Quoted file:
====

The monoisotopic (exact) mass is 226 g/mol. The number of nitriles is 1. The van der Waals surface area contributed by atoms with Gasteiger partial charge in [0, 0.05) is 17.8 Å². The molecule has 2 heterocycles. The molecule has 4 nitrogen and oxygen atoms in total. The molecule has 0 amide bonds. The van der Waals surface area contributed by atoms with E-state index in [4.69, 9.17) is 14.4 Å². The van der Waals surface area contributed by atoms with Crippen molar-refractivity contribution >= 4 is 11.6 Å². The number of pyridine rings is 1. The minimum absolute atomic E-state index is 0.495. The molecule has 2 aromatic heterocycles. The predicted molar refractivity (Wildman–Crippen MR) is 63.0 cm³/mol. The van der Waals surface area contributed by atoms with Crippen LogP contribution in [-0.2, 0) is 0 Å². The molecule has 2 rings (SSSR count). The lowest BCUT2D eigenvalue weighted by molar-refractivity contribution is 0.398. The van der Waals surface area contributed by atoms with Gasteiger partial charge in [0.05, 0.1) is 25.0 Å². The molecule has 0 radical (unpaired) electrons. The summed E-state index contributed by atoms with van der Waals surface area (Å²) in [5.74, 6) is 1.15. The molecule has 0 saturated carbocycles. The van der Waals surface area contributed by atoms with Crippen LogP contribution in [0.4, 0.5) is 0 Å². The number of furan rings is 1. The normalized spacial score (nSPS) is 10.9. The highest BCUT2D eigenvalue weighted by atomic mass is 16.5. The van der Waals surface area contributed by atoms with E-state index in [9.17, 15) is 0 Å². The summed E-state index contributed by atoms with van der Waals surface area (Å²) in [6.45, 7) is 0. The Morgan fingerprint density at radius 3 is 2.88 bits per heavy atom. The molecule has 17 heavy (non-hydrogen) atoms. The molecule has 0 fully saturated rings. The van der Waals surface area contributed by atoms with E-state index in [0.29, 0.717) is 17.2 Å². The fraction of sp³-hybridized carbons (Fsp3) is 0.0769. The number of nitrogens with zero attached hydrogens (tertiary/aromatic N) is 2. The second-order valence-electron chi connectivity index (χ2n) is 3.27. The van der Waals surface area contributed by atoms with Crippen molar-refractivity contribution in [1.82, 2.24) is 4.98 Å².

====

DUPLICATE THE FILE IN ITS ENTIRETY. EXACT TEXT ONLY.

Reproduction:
The monoisotopic (exact) mass is 226 g/mol. The number of nitriles is 1. The van der Waals surface area contributed by atoms with Gasteiger partial charge in [0, 0.05) is 17.8 Å². The molecule has 2 heterocycles. The molecule has 4 nitrogen and oxygen atoms in total. The molecule has 0 amide bonds. The van der Waals surface area contributed by atoms with E-state index in [4.69, 9.17) is 14.4 Å². The van der Waals surface area contributed by atoms with Crippen molar-refractivity contribution >= 4 is 11.6 Å². The number of pyridine rings is 1. The minimum absolute atomic E-state index is 0.495. The molecule has 2 aromatic heterocycles. The predicted molar refractivity (Wildman–Crippen MR) is 63.0 cm³/mol. The van der Waals surface area contributed by atoms with Crippen LogP contribution in [-0.2, 0) is 0 Å². The molecule has 2 rings (SSSR count). The lowest BCUT2D eigenvalue weighted by molar-refractivity contribution is 0.398. The van der Waals surface area contributed by atoms with Gasteiger partial charge in [0.05, 0.1) is 25.0 Å². The molecule has 0 radical (unpaired) electrons. The summed E-state index contributed by atoms with van der Waals surface area (Å²) in [5.74, 6) is 1.15. The molecule has 0 saturated carbocycles. The van der Waals surface area contributed by atoms with Crippen LogP contribution in [0.4, 0.5) is 0 Å². The number of furan rings is 1. The normalized spacial score (nSPS) is 10.9. The highest BCUT2D eigenvalue weighted by atomic mass is 16.5. The van der Waals surface area contributed by atoms with E-state index in [9.17, 15) is 0 Å². The summed E-state index contributed by atoms with van der Waals surface area (Å²) in [6.45, 7) is 0. The Morgan fingerprint density at radius 3 is 2.88 bits per heavy atom. The molecule has 17 heavy (non-hydrogen) atoms. The molecule has 0 fully saturated rings. The van der Waals surface area contributed by atoms with E-state index in [0.29, 0.717) is 17.2 Å². The fraction of sp³-hybridized carbons (Fsp3) is 0.0769. The number of nitrogens with zero attached hydrogens (tertiary/aromatic N) is 2. The second-order valence-electron chi connectivity index (χ2n) is 3.27. The van der Waals surface area contributed by atoms with Crippen molar-refractivity contribution in [1.82, 2.24) is 4.98 Å².